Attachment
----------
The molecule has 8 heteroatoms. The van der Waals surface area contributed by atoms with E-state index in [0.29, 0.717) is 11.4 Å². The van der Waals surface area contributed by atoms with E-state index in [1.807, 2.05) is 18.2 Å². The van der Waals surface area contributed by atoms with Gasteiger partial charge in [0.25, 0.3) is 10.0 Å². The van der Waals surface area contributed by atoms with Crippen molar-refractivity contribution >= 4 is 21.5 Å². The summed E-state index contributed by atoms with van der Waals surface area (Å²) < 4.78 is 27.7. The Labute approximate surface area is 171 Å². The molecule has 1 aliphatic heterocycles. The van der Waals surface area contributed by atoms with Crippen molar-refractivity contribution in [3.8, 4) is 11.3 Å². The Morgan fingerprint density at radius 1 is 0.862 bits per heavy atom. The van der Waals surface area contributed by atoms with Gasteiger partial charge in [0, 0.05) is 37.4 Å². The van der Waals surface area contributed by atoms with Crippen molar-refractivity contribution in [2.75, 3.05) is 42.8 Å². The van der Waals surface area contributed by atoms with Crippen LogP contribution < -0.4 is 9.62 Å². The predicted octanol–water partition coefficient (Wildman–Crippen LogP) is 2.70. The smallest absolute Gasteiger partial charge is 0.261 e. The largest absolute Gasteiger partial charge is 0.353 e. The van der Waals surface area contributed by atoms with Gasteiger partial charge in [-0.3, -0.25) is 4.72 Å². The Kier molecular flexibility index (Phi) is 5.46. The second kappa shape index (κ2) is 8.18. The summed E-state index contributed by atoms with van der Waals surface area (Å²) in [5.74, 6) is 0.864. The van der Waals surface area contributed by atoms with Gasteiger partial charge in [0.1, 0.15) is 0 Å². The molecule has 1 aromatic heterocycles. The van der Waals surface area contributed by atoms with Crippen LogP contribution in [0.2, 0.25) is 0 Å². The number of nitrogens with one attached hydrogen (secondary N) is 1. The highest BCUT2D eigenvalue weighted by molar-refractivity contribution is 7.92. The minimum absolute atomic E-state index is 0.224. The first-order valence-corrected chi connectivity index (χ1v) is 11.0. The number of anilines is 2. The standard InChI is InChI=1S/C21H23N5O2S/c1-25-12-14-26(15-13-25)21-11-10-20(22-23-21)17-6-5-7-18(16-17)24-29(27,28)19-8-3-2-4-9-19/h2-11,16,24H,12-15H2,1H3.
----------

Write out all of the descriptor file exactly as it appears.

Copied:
The molecule has 8 heteroatoms. The van der Waals surface area contributed by atoms with E-state index in [0.29, 0.717) is 11.4 Å². The van der Waals surface area contributed by atoms with E-state index in [1.807, 2.05) is 18.2 Å². The van der Waals surface area contributed by atoms with Gasteiger partial charge in [0.25, 0.3) is 10.0 Å². The van der Waals surface area contributed by atoms with Crippen molar-refractivity contribution >= 4 is 21.5 Å². The summed E-state index contributed by atoms with van der Waals surface area (Å²) < 4.78 is 27.7. The Labute approximate surface area is 171 Å². The molecule has 1 aliphatic heterocycles. The van der Waals surface area contributed by atoms with Crippen molar-refractivity contribution in [3.8, 4) is 11.3 Å². The Morgan fingerprint density at radius 1 is 0.862 bits per heavy atom. The van der Waals surface area contributed by atoms with Gasteiger partial charge in [0, 0.05) is 37.4 Å². The van der Waals surface area contributed by atoms with Crippen molar-refractivity contribution in [2.75, 3.05) is 42.8 Å². The van der Waals surface area contributed by atoms with Crippen LogP contribution < -0.4 is 9.62 Å². The predicted octanol–water partition coefficient (Wildman–Crippen LogP) is 2.70. The smallest absolute Gasteiger partial charge is 0.261 e. The largest absolute Gasteiger partial charge is 0.353 e. The van der Waals surface area contributed by atoms with Gasteiger partial charge in [-0.3, -0.25) is 4.72 Å². The Kier molecular flexibility index (Phi) is 5.46. The second kappa shape index (κ2) is 8.18. The summed E-state index contributed by atoms with van der Waals surface area (Å²) in [5.74, 6) is 0.864. The van der Waals surface area contributed by atoms with Gasteiger partial charge in [0.1, 0.15) is 0 Å². The molecule has 1 aromatic heterocycles. The van der Waals surface area contributed by atoms with Crippen LogP contribution in [0.2, 0.25) is 0 Å². The number of nitrogens with one attached hydrogen (secondary N) is 1. The highest BCUT2D eigenvalue weighted by molar-refractivity contribution is 7.92. The minimum absolute atomic E-state index is 0.224. The first-order valence-corrected chi connectivity index (χ1v) is 11.0. The number of anilines is 2. The standard InChI is InChI=1S/C21H23N5O2S/c1-25-12-14-26(15-13-25)21-11-10-20(22-23-21)17-6-5-7-18(16-17)24-29(27,28)19-8-3-2-4-9-19/h2-11,16,24H,12-15H2,1H3.